Many factors affect a potential homeowner’s decision to buy a house, but one of the most important is safety. Neighborhoods with low crime rate are much more attractive than those with a higher tendency for crime.

Crime and the Real Estate Market

Because housing markets fluctuate due to a plethora of different factors, it is difficult to pinpoint the exact role of crime rate in the overall health of a market. However, there is one common thread that was discovered in a 2010 study by researchers at Florida State University. They found that robbery and aggravated assault most highly influenced housing values across different neighborhoods. Another study from the University of Troy found that an area’s home prices fell 0.25% for every 1% increase in violent crime.

Another interesting trend is that sometimes crime rate in one city can affect the real estate prices in another. For example, if City A slashes their police force in half and crime rates rise, neighboring City B may experience a spike in home prices because of people moving to that city. This happened in California back in 2008.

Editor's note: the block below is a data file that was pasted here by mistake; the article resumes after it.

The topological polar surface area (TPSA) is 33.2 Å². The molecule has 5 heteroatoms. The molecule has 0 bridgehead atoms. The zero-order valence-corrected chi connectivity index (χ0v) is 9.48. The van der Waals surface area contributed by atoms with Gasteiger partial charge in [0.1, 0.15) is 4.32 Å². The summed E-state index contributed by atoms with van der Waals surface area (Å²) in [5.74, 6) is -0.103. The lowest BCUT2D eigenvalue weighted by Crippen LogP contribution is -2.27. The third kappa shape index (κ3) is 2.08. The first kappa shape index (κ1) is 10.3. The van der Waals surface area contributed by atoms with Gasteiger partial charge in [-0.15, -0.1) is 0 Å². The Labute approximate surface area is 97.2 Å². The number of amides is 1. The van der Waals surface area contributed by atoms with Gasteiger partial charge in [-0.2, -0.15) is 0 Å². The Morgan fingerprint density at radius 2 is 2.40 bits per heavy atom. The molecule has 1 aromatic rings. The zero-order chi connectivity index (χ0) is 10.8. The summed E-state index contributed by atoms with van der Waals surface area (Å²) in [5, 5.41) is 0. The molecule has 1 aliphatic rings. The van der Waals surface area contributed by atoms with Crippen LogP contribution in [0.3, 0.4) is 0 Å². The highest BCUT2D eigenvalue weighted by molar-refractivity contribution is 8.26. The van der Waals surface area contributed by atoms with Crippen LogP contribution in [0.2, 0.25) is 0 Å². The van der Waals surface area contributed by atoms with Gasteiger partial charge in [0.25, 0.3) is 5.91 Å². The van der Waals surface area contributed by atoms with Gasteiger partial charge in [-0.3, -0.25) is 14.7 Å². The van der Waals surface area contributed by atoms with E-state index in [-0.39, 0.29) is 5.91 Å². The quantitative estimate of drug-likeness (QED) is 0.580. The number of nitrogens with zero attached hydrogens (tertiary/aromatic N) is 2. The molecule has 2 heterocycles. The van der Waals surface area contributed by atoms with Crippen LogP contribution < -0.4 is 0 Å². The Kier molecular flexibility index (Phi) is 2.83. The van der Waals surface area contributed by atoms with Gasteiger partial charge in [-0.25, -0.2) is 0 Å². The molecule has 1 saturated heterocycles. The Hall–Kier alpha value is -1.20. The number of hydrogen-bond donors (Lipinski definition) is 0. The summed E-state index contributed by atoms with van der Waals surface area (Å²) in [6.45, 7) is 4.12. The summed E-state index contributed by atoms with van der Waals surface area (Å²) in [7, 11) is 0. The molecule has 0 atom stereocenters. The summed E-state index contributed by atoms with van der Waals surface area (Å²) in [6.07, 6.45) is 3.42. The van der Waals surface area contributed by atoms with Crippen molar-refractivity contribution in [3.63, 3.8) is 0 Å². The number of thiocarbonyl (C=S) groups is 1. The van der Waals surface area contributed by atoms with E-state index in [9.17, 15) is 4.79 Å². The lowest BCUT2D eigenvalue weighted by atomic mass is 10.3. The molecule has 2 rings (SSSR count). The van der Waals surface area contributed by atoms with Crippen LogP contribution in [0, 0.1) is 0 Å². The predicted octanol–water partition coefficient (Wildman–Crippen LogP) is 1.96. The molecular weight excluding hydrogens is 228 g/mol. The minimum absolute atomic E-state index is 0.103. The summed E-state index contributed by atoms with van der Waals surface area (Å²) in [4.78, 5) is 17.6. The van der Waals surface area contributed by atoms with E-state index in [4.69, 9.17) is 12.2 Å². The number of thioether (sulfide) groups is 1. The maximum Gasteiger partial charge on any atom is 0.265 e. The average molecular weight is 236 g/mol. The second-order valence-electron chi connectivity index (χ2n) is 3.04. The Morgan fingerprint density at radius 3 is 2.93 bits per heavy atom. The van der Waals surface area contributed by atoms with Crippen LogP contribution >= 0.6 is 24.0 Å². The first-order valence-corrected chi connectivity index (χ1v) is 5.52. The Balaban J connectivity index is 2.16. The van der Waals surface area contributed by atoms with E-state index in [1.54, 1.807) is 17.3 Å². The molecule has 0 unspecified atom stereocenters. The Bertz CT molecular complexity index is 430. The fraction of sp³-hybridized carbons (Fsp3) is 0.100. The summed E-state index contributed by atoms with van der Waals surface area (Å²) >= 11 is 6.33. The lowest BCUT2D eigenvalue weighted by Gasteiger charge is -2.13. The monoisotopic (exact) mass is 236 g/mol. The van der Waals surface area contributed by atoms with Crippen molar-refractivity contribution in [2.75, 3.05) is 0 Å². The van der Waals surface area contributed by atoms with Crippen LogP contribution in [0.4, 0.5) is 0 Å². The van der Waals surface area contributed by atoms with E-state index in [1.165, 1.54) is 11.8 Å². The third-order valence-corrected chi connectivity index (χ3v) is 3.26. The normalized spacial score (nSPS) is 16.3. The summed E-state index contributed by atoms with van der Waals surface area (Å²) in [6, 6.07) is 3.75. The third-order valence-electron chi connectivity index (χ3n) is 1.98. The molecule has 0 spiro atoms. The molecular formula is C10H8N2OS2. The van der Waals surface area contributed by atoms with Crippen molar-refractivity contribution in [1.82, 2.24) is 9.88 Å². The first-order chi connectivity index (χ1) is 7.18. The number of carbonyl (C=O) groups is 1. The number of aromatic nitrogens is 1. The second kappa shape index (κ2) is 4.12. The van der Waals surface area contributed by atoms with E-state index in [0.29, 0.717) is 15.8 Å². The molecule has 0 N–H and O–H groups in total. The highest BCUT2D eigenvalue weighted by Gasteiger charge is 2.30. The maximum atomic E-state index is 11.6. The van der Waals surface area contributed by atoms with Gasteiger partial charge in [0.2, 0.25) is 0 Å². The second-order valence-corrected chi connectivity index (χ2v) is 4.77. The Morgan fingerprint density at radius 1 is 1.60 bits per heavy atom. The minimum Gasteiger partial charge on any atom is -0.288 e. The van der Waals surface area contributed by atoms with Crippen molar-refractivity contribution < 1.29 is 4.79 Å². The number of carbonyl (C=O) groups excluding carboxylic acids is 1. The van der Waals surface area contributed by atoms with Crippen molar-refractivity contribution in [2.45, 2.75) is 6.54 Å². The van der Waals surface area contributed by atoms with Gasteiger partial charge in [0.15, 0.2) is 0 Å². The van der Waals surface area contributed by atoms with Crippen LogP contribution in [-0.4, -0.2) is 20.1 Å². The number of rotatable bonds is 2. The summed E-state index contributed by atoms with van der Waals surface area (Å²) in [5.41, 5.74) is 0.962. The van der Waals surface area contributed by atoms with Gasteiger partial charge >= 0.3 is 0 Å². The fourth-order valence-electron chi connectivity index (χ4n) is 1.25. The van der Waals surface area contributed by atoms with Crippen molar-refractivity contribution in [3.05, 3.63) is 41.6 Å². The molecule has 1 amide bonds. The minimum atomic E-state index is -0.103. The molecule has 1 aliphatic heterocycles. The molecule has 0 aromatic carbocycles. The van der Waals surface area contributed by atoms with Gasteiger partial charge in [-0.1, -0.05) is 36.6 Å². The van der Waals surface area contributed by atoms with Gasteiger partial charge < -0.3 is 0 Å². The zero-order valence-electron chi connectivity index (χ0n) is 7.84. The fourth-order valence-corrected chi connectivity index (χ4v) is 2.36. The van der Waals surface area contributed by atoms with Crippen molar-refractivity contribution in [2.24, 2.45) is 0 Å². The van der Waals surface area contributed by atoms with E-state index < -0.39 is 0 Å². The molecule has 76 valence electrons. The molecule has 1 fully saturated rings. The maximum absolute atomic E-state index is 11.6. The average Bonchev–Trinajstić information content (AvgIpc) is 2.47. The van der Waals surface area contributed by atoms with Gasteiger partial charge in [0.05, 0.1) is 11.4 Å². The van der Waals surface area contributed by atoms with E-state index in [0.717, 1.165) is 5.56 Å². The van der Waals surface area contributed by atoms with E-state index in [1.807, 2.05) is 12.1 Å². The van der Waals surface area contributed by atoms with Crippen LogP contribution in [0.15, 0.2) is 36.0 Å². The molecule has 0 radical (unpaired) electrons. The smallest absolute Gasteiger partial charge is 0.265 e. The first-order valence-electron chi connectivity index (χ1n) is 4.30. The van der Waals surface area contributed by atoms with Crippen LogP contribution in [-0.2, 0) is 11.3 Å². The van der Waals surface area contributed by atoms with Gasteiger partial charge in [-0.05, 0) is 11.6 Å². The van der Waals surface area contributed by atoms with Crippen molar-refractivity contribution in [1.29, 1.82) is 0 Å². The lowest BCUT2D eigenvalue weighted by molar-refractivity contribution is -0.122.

Potential Homeowners

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It’s not uncommon for homeowners to research an area’s crime rate before house hunting in that region. They would rather know in advance than be surprised after they move in. A history of high or rising crime rates may also take these areas off a homeowner’s option list entirely. When this becomes a pattern, it leads to the overall decrease in an area’s property value.

Pittsburgh Crime Rates

Unfortunately, Pittsburgh has one of the nation’s highest violent crime rates across all communities. In the entire state of Pennsylvania, you have a 1 in 316 chance of being a victim of a violent crime. In Pittsburgh, your chances jump to 1 in 126. Pittsburgh residents also have a 1 in 30 chance of becoming the victim of a property crime, such as burglary, theft or motor vehicle theft.